The copper drying, converting and cleaning processAs a first step, dried copper concentrate is blended with fine quartz flux and process materials, which are recycled from upstream. It is then discharged into a continuous, coal-fired reverberatory furnace, operating at up to 1 400°C. The resulting melt separates into two layers in the hearth section of the furnace. The denser molten matte layer captures the copper-iron sulphides below the unwanted upper slag layer, which is skimmed off periodically via skim bays and launders into large pots destined for rail transportation to the slag stockpile.
Matte with 42% copper content is tapped off periodically via open launders into ladles, which are transferred by rail and overhead crane to one of three tilting converter furnaces. These are operated batch-wise, by blowing hot air through the matte to oxidise the sulphur and the iron, and then adding silica flux to form an iron-rich slag before returning it to the reverberatory furnace. Once all of the iron has been removed, further air blowing without flux oxidises the rest of the sulphur, and ultimately produces blister copper that is 98% pure. The converting process is exothermic and the excess heat is used to melt internal recycle materials and copper scrap from the refinery.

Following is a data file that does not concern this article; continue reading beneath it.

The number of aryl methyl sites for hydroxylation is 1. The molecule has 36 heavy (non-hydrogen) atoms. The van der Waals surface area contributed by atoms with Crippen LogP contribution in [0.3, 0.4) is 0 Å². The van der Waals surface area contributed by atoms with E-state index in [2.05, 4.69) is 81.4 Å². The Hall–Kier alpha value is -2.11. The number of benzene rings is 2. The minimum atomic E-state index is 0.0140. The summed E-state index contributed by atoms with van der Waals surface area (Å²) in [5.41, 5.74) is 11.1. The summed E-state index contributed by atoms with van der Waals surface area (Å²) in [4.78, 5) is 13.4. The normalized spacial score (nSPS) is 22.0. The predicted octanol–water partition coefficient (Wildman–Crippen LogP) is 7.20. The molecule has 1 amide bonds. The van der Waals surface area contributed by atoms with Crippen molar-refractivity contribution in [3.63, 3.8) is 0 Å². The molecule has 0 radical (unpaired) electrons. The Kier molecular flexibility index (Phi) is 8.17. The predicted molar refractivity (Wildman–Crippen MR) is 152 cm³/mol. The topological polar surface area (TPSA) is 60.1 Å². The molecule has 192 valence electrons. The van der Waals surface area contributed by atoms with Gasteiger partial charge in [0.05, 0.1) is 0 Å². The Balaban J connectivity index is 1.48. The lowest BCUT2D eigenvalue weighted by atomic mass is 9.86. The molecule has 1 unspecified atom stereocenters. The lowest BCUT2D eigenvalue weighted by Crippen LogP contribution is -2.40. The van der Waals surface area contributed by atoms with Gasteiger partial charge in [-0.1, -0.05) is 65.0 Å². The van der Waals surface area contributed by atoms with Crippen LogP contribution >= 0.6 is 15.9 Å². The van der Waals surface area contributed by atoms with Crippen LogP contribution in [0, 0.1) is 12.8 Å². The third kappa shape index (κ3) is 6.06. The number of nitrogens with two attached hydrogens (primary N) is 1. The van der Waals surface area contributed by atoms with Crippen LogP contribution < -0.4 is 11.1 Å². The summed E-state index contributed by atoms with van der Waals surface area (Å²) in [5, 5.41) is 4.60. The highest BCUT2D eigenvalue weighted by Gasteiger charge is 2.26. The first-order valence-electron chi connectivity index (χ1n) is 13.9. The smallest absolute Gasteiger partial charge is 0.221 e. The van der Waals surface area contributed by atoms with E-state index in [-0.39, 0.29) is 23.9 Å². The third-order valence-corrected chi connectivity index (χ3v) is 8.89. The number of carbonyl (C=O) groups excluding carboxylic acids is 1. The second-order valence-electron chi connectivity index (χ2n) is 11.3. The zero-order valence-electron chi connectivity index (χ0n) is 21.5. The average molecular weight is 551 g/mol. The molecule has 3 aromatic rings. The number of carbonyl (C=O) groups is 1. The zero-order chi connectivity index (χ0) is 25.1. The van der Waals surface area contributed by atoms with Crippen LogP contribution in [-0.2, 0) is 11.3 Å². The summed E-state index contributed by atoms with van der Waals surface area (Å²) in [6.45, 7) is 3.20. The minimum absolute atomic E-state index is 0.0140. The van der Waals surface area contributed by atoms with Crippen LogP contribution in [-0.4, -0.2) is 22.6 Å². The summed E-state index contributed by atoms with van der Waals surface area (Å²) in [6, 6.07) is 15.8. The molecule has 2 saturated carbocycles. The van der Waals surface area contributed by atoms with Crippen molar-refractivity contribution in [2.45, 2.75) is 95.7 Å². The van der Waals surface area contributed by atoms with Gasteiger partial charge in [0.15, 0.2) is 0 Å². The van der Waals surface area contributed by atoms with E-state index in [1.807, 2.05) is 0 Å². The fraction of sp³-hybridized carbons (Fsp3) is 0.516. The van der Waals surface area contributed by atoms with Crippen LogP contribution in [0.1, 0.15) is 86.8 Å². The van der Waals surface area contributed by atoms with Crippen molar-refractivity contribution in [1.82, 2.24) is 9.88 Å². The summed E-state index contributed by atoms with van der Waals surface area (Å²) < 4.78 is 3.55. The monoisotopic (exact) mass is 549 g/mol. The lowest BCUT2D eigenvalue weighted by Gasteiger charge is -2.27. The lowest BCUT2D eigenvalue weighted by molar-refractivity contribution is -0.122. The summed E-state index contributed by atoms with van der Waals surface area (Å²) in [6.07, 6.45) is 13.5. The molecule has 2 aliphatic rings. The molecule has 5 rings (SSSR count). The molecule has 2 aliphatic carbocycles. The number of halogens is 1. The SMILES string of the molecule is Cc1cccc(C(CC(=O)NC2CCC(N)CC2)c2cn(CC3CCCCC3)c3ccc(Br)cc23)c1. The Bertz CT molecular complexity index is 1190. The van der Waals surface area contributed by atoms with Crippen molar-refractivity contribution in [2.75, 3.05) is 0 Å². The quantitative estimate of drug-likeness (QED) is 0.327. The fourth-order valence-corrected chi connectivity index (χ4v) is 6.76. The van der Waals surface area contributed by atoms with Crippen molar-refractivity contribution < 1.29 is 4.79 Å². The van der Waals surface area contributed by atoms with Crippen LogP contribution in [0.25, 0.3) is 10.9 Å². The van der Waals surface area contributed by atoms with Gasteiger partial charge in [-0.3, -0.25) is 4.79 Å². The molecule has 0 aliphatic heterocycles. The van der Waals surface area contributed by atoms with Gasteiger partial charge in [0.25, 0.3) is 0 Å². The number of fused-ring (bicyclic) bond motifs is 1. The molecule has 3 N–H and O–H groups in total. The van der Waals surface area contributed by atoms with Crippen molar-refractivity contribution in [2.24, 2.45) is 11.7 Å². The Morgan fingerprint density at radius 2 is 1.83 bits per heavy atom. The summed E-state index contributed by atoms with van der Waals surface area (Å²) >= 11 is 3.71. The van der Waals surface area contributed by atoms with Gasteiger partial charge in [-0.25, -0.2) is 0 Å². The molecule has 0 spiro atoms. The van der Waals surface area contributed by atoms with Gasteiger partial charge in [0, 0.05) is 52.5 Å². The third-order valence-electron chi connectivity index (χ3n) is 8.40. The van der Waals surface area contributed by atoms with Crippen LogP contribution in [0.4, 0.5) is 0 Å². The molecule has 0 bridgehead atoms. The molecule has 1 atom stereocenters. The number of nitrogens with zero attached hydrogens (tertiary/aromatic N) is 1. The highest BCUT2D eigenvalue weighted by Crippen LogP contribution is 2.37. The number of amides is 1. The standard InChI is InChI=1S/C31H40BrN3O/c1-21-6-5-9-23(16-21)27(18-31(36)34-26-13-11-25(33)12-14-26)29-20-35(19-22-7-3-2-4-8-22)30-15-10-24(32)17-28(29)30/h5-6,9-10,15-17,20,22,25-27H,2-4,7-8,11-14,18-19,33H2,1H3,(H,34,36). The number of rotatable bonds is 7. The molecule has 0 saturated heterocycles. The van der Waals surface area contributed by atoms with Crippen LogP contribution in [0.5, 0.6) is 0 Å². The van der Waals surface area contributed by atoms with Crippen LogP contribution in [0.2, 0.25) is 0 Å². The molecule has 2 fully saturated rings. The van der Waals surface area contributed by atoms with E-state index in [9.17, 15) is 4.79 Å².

Blister copper is then transferred to one of three anode furnaces, where the last traces of sulphur are removed by blowing air through the molten metal. This is followed by an injection of hydrocarbon fuel to reduce oxygen to very low levels. 99.5% copper is cast into copper anodes by means of a single rotating anode casting wheel. Anodes are hoisted into water quench tanks and racks for sorting and cooling; and then transferred by rail to the copper refinery. A 'melting' or 'holding' furnace is used to supplement production by melting anode scrap that has returned from the refining process.
Off-gas from the reverberatory furnace passes through two waste heat boilers and a balloon flue before it reaches a final process of cleaning by electrostatic dust precipitation. The flue dust is returned to the furnace and the low concentration off-gas can be discharged directly into the atmosphere via a 152 meter high concrete stack. It can also be treated in the wet gas scrubbing plant, if the precipitator is off-line. In this instance, once scrubbed, the off-gas is released to the atmosphere via a 70 meter high clean gas stack. Steam generated by the waste heat boilers is used to pre-heat primary combustion air for the coal pulverisers and to direct secondary air to the furnace. Excess steam is used to drive a 9.6 MW turbo-generator. Higher strength off-gas from each of the converters is passed through separate electrostatic precipitators for gas cleaning. The gas is then treated in a single contact sulphuric acid plant to produce 98% sulphuric acid for sale to the domestic market.